Heathrow airport boss John Holland-Kaye has partly blamed passengers for bringing more hand luggage and liquids through security for what he himself has described as “unacceptable delays” within the airport.

The largest global UK travel hub, Heathrow airport, has undergone extensive flight delays, cancellations, hours’ long queues to clear security and lost luggage this summer, citing staff shortages and a sudden release of post-COVID travel demand.

Speaking on Leading Britain’s Conversation radio station on Tuesday, the airport boss said long queues to get through security were caused by passengers “travelling with more than they normally would”.

Indeed, social media has been inundated with stories of Heathrow passengers, as well as those from other key European airports such as Schiphol, Amsterdam, who landed in their intended destination with no hope of retrieving their luggage at the time of their arrival.

This has led to more passengers opting against checking in their baggage, preferring to travel with hand luggage.

The Heathrow CEO confirmed that people were also “packing more liquids in their bags, so that takes a little bit longer [to clear said passengers through security]”.

“A lot of people are put off from checking in all of their makeup, for example, because they are worried about whether their bag will make the journey with them.”

Earlier this month, the chief executive penned an open letter to airlines asking them to stop selling flight tickets until mid-September, as the airport reduced its daily capacity limits to operate within an “acceptable level of service” to 100,000 passengers, 4,000 fewer that it has been handling until mid-July.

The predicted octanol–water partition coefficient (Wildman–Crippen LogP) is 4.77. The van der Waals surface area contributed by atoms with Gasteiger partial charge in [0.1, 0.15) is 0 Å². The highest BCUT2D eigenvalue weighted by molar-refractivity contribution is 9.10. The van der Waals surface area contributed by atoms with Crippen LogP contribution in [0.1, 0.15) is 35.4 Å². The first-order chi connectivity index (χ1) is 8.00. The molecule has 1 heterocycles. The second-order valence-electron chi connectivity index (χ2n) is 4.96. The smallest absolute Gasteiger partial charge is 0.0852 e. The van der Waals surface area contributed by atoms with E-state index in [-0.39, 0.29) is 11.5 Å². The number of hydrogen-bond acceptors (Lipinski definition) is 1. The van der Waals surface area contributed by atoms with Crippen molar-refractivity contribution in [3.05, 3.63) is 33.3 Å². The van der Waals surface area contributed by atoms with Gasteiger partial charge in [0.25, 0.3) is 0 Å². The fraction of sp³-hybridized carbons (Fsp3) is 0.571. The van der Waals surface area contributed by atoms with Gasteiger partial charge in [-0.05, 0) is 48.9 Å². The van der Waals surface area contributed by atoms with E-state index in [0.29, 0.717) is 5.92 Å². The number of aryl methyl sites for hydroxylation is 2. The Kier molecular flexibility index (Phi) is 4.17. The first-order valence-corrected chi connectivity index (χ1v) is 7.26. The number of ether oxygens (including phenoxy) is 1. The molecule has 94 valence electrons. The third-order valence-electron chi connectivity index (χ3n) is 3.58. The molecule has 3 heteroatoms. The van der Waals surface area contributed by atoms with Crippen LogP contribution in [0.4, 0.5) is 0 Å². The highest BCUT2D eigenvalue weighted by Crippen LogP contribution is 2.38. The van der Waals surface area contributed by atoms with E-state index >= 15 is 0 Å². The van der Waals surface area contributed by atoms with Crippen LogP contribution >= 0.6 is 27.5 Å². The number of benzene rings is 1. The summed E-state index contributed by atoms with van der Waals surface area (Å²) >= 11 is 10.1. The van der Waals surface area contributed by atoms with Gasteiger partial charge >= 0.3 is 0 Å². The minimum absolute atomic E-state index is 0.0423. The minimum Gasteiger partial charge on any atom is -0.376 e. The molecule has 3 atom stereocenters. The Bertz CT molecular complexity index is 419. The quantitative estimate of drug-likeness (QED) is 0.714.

Emirates in particular issued a scathing reply to Heathrow’s open letter, stating that the airport gave airlines 36 hours to comply with capacity cuts, “of a figure that appears to be plucked form thin air”.

“This is entirely unreasonable and unacceptable, and we reject these demands.

“The bottom line is, the LHR management team are cavalier about travellers and their airline customers. All the signals of a strong travel rebound were there, and for months, Emirates has been publicly vocal about the matter.  We planned ahead to get to a state of readiness to serve customers and travel demand, including rehiring and training 1,000 A380 pilots in the past year.

“LHR chose not to act, not to plan, not to invest. Now faced with an “airmageddon” situation due to their incompetence and non-action, they are pushing the entire burden – of costs and the scramble to sort the mess – to airlines and travellers.

“The shareholders of London Heathrow should scrutinise the decisions of the LHR management team.”

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